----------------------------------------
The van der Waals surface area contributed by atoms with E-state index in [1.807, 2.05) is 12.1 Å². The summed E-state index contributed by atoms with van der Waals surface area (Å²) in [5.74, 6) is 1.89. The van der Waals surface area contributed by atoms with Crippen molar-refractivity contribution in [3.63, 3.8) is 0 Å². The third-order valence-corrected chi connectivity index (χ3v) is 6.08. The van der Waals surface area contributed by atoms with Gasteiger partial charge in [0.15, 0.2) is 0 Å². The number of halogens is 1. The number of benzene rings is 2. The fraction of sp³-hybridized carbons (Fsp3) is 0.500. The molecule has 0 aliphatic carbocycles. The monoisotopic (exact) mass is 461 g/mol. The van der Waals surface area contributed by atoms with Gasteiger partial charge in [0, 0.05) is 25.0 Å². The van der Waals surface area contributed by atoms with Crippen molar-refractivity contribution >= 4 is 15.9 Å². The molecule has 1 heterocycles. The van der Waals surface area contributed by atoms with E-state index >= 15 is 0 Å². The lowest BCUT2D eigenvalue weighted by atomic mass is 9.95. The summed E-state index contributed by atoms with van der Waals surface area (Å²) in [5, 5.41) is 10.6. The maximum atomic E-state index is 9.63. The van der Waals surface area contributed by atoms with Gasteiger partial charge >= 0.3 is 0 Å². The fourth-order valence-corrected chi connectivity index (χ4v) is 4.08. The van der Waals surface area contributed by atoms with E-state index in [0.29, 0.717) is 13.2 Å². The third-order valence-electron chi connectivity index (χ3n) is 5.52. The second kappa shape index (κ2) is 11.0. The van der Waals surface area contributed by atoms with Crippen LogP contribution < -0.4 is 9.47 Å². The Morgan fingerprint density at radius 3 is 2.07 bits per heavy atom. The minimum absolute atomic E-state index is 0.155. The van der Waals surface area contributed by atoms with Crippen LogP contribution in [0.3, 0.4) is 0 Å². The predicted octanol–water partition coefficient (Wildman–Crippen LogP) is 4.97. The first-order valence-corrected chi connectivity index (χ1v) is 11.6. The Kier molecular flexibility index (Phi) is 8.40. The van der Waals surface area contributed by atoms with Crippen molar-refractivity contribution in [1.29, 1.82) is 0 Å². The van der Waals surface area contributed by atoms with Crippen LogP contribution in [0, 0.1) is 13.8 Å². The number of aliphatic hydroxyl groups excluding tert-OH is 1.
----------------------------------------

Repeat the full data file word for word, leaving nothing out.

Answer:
The van der Waals surface area contributed by atoms with E-state index in [1.807, 2.05) is 12.1 Å². The summed E-state index contributed by atoms with van der Waals surface area (Å²) in [5.74, 6) is 1.89. The van der Waals surface area contributed by atoms with Crippen molar-refractivity contribution in [3.63, 3.8) is 0 Å². The third-order valence-corrected chi connectivity index (χ3v) is 6.08. The van der Waals surface area contributed by atoms with Gasteiger partial charge in [0.15, 0.2) is 0 Å². The number of halogens is 1. The number of benzene rings is 2. The fraction of sp³-hybridized carbons (Fsp3) is 0.500. The molecule has 0 aliphatic carbocycles. The monoisotopic (exact) mass is 461 g/mol. The van der Waals surface area contributed by atoms with Gasteiger partial charge in [0, 0.05) is 25.0 Å². The van der Waals surface area contributed by atoms with Crippen molar-refractivity contribution >= 4 is 15.9 Å². The molecule has 1 heterocycles. The van der Waals surface area contributed by atoms with E-state index >= 15 is 0 Å². The lowest BCUT2D eigenvalue weighted by atomic mass is 9.95. The summed E-state index contributed by atoms with van der Waals surface area (Å²) in [5, 5.41) is 10.6. The maximum atomic E-state index is 9.63. The van der Waals surface area contributed by atoms with Gasteiger partial charge >= 0.3 is 0 Å². The fourth-order valence-corrected chi connectivity index (χ4v) is 4.08. The van der Waals surface area contributed by atoms with E-state index in [0.29, 0.717) is 13.2 Å². The third-order valence-electron chi connectivity index (χ3n) is 5.52. The second kappa shape index (κ2) is 11.0. The van der Waals surface area contributed by atoms with Crippen LogP contribution < -0.4 is 9.47 Å². The Morgan fingerprint density at radius 3 is 2.07 bits per heavy atom. The minimum absolute atomic E-state index is 0.155. The van der Waals surface area contributed by atoms with Crippen LogP contribution in [0.3, 0.4) is 0 Å². The predicted octanol–water partition coefficient (Wildman–Crippen LogP) is 4.97. The first-order valence-corrected chi connectivity index (χ1v) is 11.6. The Kier molecular flexibility index (Phi) is 8.40. The van der Waals surface area contributed by atoms with Crippen molar-refractivity contribution in [1.29, 1.82) is 0 Å². The van der Waals surface area contributed by atoms with Crippen LogP contribution in [0, 0.1) is 13.8 Å². The number of aliphatic hydroxyl groups excluding tert-OH is 1.